He attended Makerere College School and attained only distinctions.  “He could fail history or any arts course, but give him maths and he scores 90!” says his former old boy, who prefers anonymity.
He has a degree in economics from Durham University in the UK, a masters in economics from Oxford University in the UK and a PhD in economics from the University of Dar-es-Salaam.
It is his brains that have largely kept him at the helm of the central bank for several years. He is credited for his sound fiscal policies, especially during the credit crunch.
Moses Mukisa, architect, pastor and gospel artiste
His childhood dream was to become an architect. In pursuit of his dreams, he studied so hard that when the 1996 UACE results were released, the former student of Busoga College Mwiri was the fourth best student in the country.
His excellent performance was a surprise to him, for he had never been anywhere near the top throughout his A’level. “I had real issues understanding complex mathematics in A’level. It was not like the O’level mathematics,” he said during an interview. 
Come mock exams, he scored O in mathematics, E in physics and E in economics. Then his mother died shortly before the final exams. “That was the defining moment.
It was the moment I was either going to lose it completely or something miraculous would happen,” he added. At this point, all he had was God, since his father had been murdered in 1984, leaving his mother with six children to provide for. 
So as he sat for his final exams, he made an earnest prayer to God.  “God” he pleaded, “ help me, because my mum is now out of the picture. If I do not pass, I do not know anyone who is going to take care of me. If I do not go to the university on government scholarship, this is the end.” 
When the results were released, he was elated and surprised, to learn that he was the best in his school and the fourth best student in the country.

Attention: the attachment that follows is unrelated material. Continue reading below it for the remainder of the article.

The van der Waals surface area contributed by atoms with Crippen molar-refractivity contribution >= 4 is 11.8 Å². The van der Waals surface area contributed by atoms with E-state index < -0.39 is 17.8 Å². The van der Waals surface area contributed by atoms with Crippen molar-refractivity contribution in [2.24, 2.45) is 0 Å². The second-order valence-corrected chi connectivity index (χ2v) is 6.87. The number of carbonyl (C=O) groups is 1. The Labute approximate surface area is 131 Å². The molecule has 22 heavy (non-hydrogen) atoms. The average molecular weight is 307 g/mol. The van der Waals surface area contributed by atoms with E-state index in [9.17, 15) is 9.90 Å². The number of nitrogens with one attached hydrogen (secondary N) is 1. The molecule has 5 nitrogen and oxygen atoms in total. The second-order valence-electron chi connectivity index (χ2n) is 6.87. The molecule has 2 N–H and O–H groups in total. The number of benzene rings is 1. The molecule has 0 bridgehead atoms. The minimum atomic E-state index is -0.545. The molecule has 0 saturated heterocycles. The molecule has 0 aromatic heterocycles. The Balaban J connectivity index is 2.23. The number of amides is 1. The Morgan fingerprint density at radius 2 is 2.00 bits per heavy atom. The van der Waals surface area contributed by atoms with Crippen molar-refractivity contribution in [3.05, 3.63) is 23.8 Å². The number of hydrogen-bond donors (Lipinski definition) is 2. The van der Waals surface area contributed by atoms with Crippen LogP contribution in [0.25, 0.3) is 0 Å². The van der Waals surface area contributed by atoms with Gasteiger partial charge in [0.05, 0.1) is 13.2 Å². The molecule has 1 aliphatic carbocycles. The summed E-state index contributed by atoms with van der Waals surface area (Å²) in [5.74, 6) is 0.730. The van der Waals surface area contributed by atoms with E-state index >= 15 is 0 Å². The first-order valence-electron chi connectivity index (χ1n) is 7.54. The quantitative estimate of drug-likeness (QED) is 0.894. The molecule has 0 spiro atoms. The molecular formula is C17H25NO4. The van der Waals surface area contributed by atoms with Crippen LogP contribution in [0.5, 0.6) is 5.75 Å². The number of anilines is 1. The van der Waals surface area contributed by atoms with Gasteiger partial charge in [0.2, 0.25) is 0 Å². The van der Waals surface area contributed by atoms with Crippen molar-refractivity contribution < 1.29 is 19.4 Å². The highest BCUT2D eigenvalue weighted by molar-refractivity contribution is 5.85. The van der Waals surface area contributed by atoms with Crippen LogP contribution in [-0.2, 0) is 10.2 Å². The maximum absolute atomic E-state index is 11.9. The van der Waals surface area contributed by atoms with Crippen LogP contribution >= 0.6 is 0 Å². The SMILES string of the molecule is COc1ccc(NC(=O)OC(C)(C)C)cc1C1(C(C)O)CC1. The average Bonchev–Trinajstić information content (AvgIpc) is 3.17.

He scored A in mathematics, A in economics, B in physics, B in fine art and a distinction in general paper, He went on to pursue a degree in his dream course, architecture, at Makerere University. 
Dr. Rosemary Byanyima Kusaba
She is a senior specialist radiologist at Mulago Hospital and one of the best in the country. She also heads the Directorate of Radiology, nuclear medicine, pathology and clinical laboratory at the same facility.
She sat her Primary Leaving Examinations at St. Theresa Primary School, Ibanda between 1972 and 1978 and emerged one of the best. She attended her O’level at St. Immaculate Heart Girls Secondary School, where a good academic performance saw her head to Trinity College Nabbingo to take on chemistry, physics and biology.
Her first degree was in medicine, but later, she specialised in radiology. She also holds a masters in business administration.
She has also served as a member of Uganda Atomic Energy Council, the governing body that regulates and ensures safe use of ionising radiation in the country. Dr. Byanyima is also a visiting consultant at the Joint Clinical Research Centre (JCRC), Kampala. She was also the president of Uganda Gastroenterology Society for a long time. 
Nora K. Mulira
She is a systems analyst, researcher and consultant with specific expertise and experience in the research, development and analysis of e-strategies and ICT policies at the national and global level.
A former student of Gayaza for her primary and secondary school education, her former classmates say she was an extremely intelligent girl and always topped her class. She was among the best students during her A‘level examinations and was admitted to Makerere University. 
The IT specialist proceeded to the prestigious London School of Economics and graduated with masters a in management information systems.
She later attained a PhD in service systems engineering from Delft University of Technology (TU Delft) in the Netherlands. She introduced the Management Information Systems (MIS) course when she was a director and lecturer of the Institute of Computer Science, Makerere University. She is the current director, directorate of ICT Support, Makerere University.
She is in charge of the implementation and management of the university ICT policy and master plan. She is married to Dr. Ham-Mukasa Mulira who is also a computer scientist.


Smart minds that rocked schools